Flag of Singapore

From Simple English Wikipedia, the free encyclopedia
Republic of Singapore
UseNational flag
Adopted3 December 1959, as the flag of State of Singapore

The Flag of Singapore consists of two horizontal halves—red above white. Red symbolises universal brotherhood and equality of man; white stands for pervading and everlasting purity and virtue. In the upper left corner, a white crescent moon and five white stars form a circle. The five stars stand for the ideals of democracy, peace, progress, justice, and equality.[1]

For 140 years (1819-1959), the Union Jack flew over Singapore. Then, on 3 December 1959, the National Flag was unveiled at the installation of the new Head of State, the Yang di-Pertuan Negara, when Singapore was granted self-rule (but not complete independence) by the British Government. Also unveiled that day were the State Crest and the National Anthem. The flag was conceived and created by a committee headed by then Deputy Prime Minister Dr. Toh Chin Chye.

Gallery[change | change source]

A white crescent and five stars (arranged in a pentagon) centred on a red background
Standard of the President of Singapore flag. Flag ratio: 1:2
Civil ensign. Flag ratio: 1:2
Government ensign. Flag ratio: 1:2
Naval ensign. Flag ratio: 1:2
Waving national flag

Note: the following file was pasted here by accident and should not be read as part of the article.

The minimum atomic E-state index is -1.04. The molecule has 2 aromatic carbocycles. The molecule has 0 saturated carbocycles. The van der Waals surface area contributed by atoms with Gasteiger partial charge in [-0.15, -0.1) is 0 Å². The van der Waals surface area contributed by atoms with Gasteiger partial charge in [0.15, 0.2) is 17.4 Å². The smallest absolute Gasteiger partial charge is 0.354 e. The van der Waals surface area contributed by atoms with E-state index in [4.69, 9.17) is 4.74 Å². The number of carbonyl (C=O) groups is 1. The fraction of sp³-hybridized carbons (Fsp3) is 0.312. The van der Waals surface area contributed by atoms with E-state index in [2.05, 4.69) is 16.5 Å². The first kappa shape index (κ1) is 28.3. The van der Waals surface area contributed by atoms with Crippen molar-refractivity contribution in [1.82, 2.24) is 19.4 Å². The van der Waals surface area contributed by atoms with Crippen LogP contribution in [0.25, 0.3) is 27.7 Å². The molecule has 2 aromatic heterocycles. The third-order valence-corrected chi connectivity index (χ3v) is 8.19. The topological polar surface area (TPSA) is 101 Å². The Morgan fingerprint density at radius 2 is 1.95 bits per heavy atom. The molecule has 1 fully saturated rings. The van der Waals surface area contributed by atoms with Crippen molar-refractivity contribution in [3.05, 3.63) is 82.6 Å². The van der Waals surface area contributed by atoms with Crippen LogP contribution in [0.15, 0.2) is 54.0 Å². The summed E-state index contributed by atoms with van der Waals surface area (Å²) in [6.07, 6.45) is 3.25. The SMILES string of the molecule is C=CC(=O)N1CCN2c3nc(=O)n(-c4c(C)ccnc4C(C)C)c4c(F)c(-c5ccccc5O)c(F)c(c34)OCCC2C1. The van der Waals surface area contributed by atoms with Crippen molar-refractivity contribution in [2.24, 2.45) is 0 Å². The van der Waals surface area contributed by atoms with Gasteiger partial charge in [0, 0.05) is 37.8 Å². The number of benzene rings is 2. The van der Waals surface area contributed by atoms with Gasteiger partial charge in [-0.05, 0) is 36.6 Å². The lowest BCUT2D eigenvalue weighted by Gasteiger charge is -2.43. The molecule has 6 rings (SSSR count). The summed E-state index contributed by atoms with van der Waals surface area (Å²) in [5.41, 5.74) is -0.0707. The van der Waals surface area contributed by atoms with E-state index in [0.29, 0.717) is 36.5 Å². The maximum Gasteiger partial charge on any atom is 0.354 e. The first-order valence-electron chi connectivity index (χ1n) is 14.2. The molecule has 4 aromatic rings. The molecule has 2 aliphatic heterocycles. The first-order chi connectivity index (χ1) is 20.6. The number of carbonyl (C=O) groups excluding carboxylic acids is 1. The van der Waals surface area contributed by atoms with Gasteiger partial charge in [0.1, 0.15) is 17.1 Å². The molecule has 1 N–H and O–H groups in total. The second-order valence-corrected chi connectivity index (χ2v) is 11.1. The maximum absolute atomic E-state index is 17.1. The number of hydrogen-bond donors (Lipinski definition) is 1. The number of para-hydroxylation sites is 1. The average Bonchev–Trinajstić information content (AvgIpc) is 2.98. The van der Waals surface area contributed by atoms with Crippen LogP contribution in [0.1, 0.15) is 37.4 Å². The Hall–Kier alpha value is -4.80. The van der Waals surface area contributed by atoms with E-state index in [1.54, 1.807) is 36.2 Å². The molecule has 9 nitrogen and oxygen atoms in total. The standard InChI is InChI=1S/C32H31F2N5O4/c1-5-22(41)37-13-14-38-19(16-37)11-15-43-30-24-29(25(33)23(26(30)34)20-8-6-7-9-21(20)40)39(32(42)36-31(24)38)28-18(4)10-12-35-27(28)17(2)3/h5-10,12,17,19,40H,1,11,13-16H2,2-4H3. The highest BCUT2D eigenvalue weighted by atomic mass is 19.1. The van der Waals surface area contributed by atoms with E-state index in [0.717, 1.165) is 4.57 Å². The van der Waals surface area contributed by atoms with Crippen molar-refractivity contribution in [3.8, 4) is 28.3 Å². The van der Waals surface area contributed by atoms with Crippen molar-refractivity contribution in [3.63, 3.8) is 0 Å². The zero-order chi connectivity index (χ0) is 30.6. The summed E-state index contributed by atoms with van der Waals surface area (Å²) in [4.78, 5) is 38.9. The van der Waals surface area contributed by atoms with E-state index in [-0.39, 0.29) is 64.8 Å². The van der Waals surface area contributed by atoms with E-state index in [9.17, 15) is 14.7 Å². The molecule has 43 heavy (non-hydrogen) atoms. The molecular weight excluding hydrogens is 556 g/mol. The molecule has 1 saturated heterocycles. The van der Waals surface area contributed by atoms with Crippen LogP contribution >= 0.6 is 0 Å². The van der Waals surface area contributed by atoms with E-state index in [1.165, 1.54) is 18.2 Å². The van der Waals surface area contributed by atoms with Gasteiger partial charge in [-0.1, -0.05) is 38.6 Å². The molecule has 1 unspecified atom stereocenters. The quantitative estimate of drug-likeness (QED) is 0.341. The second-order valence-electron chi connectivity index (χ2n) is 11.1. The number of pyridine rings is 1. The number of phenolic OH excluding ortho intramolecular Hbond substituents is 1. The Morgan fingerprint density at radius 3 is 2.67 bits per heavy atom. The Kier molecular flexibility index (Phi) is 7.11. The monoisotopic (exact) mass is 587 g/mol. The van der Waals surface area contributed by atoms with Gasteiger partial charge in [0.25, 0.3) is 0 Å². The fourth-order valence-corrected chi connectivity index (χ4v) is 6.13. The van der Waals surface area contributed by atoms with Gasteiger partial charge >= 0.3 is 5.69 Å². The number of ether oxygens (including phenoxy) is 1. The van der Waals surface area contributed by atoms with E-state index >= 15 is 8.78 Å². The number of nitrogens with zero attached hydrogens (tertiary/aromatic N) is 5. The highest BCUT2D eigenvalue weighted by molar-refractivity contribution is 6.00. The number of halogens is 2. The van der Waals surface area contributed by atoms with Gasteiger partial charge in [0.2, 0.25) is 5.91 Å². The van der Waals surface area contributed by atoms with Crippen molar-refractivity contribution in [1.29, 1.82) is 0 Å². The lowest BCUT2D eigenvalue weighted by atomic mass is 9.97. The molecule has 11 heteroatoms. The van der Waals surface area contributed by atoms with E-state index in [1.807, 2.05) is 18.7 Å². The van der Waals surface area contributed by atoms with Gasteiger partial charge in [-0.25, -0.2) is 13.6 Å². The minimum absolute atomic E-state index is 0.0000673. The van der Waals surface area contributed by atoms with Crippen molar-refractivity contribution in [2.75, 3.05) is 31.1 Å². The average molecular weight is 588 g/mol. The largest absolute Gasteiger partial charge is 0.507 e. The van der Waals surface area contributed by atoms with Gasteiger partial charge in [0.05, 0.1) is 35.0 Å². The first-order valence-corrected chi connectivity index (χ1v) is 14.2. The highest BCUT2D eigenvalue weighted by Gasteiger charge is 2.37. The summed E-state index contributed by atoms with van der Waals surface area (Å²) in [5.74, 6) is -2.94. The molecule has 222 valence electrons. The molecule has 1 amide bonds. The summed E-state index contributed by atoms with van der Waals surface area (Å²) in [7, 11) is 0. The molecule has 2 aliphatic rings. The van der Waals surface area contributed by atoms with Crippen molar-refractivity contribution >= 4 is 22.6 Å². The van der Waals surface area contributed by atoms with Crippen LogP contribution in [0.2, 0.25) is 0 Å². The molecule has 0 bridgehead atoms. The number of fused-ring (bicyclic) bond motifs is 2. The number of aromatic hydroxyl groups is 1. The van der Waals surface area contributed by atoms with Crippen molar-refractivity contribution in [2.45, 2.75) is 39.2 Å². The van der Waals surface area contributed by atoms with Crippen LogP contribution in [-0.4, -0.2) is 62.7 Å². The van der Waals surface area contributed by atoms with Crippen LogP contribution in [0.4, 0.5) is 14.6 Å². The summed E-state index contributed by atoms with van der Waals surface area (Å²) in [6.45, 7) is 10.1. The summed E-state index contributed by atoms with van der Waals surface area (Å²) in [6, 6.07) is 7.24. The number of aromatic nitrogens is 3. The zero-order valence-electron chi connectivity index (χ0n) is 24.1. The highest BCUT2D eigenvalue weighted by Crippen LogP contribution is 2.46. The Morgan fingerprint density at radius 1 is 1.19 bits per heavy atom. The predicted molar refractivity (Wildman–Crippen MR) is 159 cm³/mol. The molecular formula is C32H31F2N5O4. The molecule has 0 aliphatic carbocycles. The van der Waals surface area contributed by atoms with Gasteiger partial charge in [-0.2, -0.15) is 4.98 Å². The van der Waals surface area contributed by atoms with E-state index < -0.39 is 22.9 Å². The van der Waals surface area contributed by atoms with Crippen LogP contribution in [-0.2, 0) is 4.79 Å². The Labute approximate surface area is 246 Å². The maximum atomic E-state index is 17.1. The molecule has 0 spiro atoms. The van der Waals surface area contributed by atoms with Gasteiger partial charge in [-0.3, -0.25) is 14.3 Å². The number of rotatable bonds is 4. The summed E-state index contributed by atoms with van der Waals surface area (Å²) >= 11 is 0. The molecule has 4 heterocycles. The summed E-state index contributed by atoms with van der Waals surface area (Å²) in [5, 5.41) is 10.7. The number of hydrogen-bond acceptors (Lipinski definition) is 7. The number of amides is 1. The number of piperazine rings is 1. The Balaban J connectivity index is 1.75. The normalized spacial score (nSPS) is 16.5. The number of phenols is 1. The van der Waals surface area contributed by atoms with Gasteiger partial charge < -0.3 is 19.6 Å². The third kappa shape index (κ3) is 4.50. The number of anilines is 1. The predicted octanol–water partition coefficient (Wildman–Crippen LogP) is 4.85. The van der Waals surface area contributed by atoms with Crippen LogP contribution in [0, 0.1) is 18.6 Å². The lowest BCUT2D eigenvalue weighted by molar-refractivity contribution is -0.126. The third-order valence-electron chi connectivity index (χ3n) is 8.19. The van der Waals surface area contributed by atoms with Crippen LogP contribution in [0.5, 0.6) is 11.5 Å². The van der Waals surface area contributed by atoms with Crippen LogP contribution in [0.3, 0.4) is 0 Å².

Guidelines for Usage[change | change source]

Guidelines for the use of the flag have been relaxed in recent years to encourage greater usage.

How it may be used[change | change source]

Singaporeans and non-governmental buildings may display or fly the national flag to identify with the nation. Singaporeans are encouraged to do this during occasions of national celebration or national significance.

How it should be used[change | change source]

  1. When the flag is displayed outside a building, it shall be displayed on or in front of the building. Outside the National Day celebrations period (month of August), it must be flown only from a flagpole, and if it is displayed or flown at night, it should be properly illuminated.
  2. Within Singapore, it should take precedence over all other flags, subject to international practice. When displayed or flown with another flag, it must be in a position of honour. This means it should be positioned where practicable, either above all other flags or to the left of the other flags, as seen by a person facing the flags.
  3. It may be reproduced in reduced size representations and displayed at all times, but it must be in its true form and colours, regardless of size.

How it cannot be used or treated[change | change source]

  1. The flag cannot be used:
    • in any trademark or for any commercial purpose;
    • as a means, or for the purposes, of advertisement;
    • as, or as part of, any furnishings, decoration, covering or receptacle;
    • at any private funeral activity;
    • incorporated or worn as part of any costume or attire; or
    • on any private vehicle.
  2. No person shall produce or display any flag which bears any graphics or word superimposed on the design of the flag.
  3. The flag should be cleaned when dirty, and replaced if it has faded. After any washing, it should not be hung out to dry outdoors together with other laundry. Any worn out or damaged flag should be properly disposed of, not left visible in dustbins. Torn or worn-out flags should be packed into a sealed black trash bag before being disposed of.

References[change | change source]

  1. ), National Geographic Society (U.S (1918). "The Flags of the British Empire". National Geographic Magazine. 32. National Geographic Society: 383. Retrieved 12 January 2009.

Related pages[change | change source]

Other websites[change | change source]